About The Mansion House
The Mansion House
Set in 375 acres of parkland estate, the Mansion House Tearooms and Restaurant is a fine example of classic Georgian architecture that provides a truly beautiful and classic backdrop to your special day. The Mansion House was once better known as Kirby Misperton Hall, since then it has been a number of venues including the club house providing entertainment for Flamingo Land, and the the Tomb of Terror providing adrenaline fueled fun for the visitors. However this beautiful building has finally been restored to its full glory with a £650,000 restoration project. The building, still complete with original features such as its beautifully decorated Georgian ceiling now plays host to The Mansion House Tearooms and Signature Restaurant as well as playing host to a wonderfully original wedding venue.
A Brief History of The Mansion House
Today’s Flamingo Land is founded on the original Yorkshire Zoological Gardens. However, the origin of our 375-acre parkland estate stretches back almost 200 years. Early in the 19th century, King George III commissioned Kirby Misperton Hall as a gift for the Blomberg family. Charles Blomberg had been physician to Charles II, and his descendant, the Reverend F. W. Blomberg – reputedly the natural son of George III – was ‘whipping boy’ and Chaplain to the Prince Regent. After his death, the estate passed to Captain James Anlaby Legard and subsequently to the Tindall family, who enjoyed the estate for nearly 40 years. During their tenure, the Tindalls consistently employed five or six gardeners who kept the grounds in pristine condition. The three Miss Tindalls, Henrietta, Mary and Jane, always took great pride in walking round the large lake every afternoon.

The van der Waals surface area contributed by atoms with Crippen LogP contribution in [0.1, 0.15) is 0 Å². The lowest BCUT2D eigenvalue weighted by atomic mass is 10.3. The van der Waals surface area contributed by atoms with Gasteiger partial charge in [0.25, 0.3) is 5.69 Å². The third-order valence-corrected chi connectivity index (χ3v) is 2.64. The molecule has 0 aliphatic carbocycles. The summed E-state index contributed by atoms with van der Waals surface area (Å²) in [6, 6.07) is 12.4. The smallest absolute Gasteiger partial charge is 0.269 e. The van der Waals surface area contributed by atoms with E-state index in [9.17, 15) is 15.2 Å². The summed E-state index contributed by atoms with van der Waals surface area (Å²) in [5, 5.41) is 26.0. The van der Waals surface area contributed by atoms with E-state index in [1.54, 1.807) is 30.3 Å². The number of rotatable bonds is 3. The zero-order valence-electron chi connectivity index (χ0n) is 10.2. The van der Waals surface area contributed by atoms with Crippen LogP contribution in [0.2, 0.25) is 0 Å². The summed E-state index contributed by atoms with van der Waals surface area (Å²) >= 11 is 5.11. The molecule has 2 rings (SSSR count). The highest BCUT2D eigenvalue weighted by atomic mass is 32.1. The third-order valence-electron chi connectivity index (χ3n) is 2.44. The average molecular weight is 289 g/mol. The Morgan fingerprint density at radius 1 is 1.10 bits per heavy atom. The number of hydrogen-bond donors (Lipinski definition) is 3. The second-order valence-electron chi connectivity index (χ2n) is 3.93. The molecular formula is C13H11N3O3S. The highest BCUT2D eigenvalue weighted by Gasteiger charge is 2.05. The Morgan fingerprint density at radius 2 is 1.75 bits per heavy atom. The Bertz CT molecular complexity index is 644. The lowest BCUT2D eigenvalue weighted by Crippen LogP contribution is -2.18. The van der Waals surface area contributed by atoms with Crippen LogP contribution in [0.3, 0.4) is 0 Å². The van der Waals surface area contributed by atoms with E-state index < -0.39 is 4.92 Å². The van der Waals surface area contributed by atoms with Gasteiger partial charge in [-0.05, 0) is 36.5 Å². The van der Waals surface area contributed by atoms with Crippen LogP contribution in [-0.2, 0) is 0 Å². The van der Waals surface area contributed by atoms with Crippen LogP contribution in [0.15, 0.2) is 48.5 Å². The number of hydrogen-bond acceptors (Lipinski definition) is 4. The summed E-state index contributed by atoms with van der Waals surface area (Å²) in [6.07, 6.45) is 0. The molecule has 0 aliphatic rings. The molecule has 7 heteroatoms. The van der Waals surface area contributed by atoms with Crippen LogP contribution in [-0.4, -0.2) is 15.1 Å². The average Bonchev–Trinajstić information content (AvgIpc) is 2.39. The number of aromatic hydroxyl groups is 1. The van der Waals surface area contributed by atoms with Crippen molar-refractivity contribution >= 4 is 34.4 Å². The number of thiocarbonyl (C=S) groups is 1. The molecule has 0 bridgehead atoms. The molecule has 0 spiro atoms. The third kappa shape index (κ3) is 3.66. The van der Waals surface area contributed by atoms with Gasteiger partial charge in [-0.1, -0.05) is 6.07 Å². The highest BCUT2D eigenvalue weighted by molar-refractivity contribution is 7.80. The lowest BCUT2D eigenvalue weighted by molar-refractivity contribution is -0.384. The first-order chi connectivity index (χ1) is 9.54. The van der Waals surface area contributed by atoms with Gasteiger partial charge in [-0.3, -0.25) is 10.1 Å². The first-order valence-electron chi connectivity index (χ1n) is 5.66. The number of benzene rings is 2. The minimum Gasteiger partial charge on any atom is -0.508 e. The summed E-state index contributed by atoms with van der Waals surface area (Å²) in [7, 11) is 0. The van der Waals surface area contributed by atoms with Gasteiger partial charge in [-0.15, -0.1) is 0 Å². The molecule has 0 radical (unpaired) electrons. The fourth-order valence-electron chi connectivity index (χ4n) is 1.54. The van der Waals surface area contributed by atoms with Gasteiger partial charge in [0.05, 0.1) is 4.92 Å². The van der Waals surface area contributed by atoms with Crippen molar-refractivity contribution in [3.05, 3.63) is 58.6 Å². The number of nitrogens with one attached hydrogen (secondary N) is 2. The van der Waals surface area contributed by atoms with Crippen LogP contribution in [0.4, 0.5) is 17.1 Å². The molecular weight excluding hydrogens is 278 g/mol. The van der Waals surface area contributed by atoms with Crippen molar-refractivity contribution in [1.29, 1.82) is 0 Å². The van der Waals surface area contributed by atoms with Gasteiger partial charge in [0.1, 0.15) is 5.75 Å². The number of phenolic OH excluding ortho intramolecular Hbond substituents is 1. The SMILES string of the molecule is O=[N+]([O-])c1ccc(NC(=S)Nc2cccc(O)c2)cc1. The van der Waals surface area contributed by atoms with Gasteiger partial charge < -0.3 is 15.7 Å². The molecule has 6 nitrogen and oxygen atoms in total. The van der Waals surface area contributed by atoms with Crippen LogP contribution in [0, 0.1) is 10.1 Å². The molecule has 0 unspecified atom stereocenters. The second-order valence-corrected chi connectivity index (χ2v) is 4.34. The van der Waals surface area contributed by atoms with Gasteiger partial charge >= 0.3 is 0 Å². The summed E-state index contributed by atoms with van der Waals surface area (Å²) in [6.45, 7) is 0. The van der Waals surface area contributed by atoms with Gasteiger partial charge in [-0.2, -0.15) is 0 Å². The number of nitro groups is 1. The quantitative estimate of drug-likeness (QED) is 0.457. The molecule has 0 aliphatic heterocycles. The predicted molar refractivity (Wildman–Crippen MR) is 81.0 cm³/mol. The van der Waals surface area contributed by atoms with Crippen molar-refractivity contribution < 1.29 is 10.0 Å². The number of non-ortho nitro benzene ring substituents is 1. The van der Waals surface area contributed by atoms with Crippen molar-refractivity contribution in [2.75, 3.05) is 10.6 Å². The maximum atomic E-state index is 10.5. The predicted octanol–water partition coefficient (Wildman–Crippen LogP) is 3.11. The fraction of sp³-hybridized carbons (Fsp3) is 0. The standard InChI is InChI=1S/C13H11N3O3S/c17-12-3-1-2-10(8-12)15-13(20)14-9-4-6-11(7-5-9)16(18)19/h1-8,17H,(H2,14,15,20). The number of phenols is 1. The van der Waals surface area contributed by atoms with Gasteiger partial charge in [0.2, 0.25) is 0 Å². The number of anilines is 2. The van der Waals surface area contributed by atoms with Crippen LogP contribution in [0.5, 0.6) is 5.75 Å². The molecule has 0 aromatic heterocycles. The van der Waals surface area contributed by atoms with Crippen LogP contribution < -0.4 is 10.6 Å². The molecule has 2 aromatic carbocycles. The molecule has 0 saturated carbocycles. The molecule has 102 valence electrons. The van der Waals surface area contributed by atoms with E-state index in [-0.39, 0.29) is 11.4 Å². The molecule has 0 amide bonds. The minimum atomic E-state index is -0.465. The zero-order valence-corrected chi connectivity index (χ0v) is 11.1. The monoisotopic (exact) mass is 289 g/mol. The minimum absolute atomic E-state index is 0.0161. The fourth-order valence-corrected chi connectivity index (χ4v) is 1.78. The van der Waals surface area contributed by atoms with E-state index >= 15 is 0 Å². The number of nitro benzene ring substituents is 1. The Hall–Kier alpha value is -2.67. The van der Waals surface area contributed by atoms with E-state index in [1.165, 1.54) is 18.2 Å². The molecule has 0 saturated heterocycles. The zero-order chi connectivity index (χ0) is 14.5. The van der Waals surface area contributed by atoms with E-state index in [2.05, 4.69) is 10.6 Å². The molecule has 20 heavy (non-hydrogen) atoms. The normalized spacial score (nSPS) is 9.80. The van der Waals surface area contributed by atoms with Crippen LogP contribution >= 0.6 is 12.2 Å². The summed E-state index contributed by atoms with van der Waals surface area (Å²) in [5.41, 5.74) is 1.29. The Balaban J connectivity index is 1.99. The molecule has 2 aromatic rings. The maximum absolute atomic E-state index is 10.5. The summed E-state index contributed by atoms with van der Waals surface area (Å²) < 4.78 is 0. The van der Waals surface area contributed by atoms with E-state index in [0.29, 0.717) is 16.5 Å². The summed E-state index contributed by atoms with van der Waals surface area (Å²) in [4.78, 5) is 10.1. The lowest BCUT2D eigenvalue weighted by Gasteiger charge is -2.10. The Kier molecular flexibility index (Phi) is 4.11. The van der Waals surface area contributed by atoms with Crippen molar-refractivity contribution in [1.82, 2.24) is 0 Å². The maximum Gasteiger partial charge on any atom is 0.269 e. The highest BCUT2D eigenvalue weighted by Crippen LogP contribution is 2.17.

After the departure of the Tindalls in 1903, the hall was bought by local alderman Colonel J.R. Twentyman. The colonel was determined to create authentic Chinese gardens and Italian piazzas, importing Chinese and Italian labourers to ensure authenticity. Three decades passed peacefully, until the estate was sold to a Mr Ainsworth in 1938 and subsequently occupied by troops during the war years. After the cessation of World War II, the house and its grounds passed to a Mr Tyler of Scarborough before being opened as a country club in the 1950s by Major and Mrs Stone.
However, its destiny was to change forever in 1959 when Edwin Pentland and Frances Hick bought Kirby Misperton Hall and saw the potential for a private animal collection. Unfortunately, Pentland and Hick’s finances were rapidly depleted, ultimately requiring funds from public admission to sustain their collection.
During the 1960s, the estate was purchased by Scotia Investments who sold it to the current owners in 1977.
The Mansion House Floor Plan